Wunderhorse & Modern Woman at The Windmill Brixton
Is it ever a good idea to drunk text the guy you went on a date with the night before and invite him last minute to a gig around the corner from his house? Yes or no? Asking for a friend…
I spend a lot of my time accidentally at the Windmill Brixton, not to say I don’t enjoy my time there, quite the contrary, I just never plan to be there, it’s like taking a delightful tumble into the unknown and always being better for it.
It was a Saturday night and I had received the familiar text from my pals summoning me to Brixton for pints and good music. As soon as I stepped through the door and ordered my usual cider from the bar, I ventured into the edges of the crowd.
If you’re an avid reader of No Taste, you may already know that being 5”2 doesn’t always lend itself to being at the back of large groups of people, but I was hopeful. I managed to find a place to rest my pint and a gap in the crowd big enough to just make out the lead singer.
My friends were all outside in the smoking shed but I didn’t want to miss the music, I would find out later that it was Modern Woman playing. My ears were met with a Kate Bush/female Morrissey vocal, folky and ethereal, delicate but powerful. Married with a sporadic sprinkling of violin, saxophone and other-worldly soundbites coming from the stage, I was hooked.
During one song the intricate rhythm section ft. cowbell had the audience swaying along, much like that scene in the Simpsons, where cool teens are dancing at Homerpalooza. Fingers crossed that this reference isn’t as obscure as it sounds and in fact, you are now nodding your head in agreement. I’m not sure if it’s a requirement at The Windmill but almost every person, perhaps excluding myself, exudes such a defiance for cool and what is cool… that they ultimately embody the very essence of ‘cool’ itself. It’s a vibe.
It wasn’t until the penultimate song that my ears began to twitch and the twiddly, fiddly loveliness that is mathrock began to echo in some of their riffs. It’s the kinda sound that makes me screw up my face like I’m in a Rihanna video, as the zealous appreciation for the sounds that have reached my ears makes it difficult to control facial movements. It made me think of The Orchards, but perhaps grungier. I’ve also decided that I’d really want to see Modern Woman on tour with a band I know from home called Fes. Make it happen guys.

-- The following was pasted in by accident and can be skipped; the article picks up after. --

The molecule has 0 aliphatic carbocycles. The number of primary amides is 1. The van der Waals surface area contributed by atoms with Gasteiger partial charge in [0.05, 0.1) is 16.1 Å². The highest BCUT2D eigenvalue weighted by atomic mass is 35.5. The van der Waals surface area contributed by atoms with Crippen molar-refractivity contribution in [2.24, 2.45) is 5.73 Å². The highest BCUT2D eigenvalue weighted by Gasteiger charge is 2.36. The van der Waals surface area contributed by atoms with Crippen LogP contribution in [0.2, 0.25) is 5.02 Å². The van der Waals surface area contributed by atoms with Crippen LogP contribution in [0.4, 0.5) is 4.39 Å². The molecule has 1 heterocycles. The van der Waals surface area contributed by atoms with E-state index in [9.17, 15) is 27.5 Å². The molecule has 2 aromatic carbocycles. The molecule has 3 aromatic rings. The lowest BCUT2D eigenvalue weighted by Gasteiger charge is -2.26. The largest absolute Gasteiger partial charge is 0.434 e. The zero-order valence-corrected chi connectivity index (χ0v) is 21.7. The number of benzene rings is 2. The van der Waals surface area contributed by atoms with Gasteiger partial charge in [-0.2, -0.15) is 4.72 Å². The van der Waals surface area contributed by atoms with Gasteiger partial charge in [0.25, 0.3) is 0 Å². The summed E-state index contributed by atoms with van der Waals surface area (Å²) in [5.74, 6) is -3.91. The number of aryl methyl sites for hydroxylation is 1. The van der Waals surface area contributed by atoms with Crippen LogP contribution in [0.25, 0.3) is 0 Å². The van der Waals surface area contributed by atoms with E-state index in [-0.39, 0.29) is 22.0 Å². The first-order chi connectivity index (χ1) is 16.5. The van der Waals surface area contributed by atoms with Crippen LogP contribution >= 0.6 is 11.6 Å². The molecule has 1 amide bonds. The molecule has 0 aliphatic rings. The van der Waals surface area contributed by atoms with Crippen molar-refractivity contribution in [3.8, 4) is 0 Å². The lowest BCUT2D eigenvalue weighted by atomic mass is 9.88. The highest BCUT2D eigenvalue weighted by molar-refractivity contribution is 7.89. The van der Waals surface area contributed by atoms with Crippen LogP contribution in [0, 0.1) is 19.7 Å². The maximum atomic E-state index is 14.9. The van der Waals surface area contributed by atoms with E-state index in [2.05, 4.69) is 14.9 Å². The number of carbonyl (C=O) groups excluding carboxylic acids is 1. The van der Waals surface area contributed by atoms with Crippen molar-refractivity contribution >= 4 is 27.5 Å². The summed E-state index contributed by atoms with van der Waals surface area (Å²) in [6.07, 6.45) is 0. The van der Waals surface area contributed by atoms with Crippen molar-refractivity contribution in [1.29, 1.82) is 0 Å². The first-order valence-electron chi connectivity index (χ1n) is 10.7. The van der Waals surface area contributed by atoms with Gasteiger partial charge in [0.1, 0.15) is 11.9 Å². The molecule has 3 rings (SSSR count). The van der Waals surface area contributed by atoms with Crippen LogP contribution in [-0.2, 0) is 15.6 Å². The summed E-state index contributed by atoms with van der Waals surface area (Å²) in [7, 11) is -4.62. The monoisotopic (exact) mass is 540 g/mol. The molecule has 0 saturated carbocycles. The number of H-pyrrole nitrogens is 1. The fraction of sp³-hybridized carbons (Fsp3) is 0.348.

The last song is a spoken word piece performed over guitar riffs, reminding me of The Mansion Song by Kate Nash, a more accurate portrayal perhaps of the artist and a giant middle finger to her debut pop singles, (Fuck YES), then the bass player comes in and I’m in heaven. The changing time signatures made me grin from ear to ear and their departing words ‘That’s It’ as the music grinds to a halt made me exhale and think ‘Well that’s just fucking cool’.
Towards the end of the evening I saw a few of the band members meandering about and you’ll be happy to hear I was brave enough to say hello and not gush too much about how much I liked their music.
It was time to see my friends, an eclectic bunch of musicians, creatives and art school-goers with a penchant for lung pollution in the form of nicotine. I arrive at the smoking shed, I promise I’m trying to stop.
We all pile back inside once the headline act is about to come on, Wunderhorse.
I met the lead singer sometime last summer sat outside on a picnic bench in the Windmill smoking area, of course. It was late and cigarettes were being smoked whilst tales were shared across the group. I had until this evening never heard his band play and the whole crowd buzzed with excitement and anticipation for the music to start.
Cue tortured soul and angsty vocals and a tight nit band that would make anyone, including the gaggle of girls already at side stage (most probably girlfriends, friends and significant others, I promise I am not about to groupie shame, we’ve all been there), weak at the knees.
I hadn’t met or seen the lead singer since our first and last encounter but listening to his lyrics I felt like I already knew him. Honest songwriting partnered with a talented band made a headline act that had mini mosh pits stirring up from the depths of the audience.
I want to see these guys play at The Camden Roundhouse surrounded by a sea of screaming fans throwing their clothes on stage but for now, their sea of screaming fans grace the doors of The Windmill, the heart of the underground music scene in SW London.
The mosh pit starts to increase in its severity and numbers, as I stand on the fringes praying that no one bumps into me. I like the enthusiasm but dear god I think I’m too old for this shit. I go to the bar.
Earlier that evening my failed attempts to coerce yesterday’s date to join me somehow ended up with me sending a play-by-play account of the two bands I saw that evening. That accompanied by the plethora of videos I sent to encourage deep feelings of FOMO meant there was only one logical outcome…
He made me write this review.
So, what can we learn from this?
Always drunk text dates, even if they don’t end up hanging out with you, cause then you can tell them about what a great time you had without them TWICE.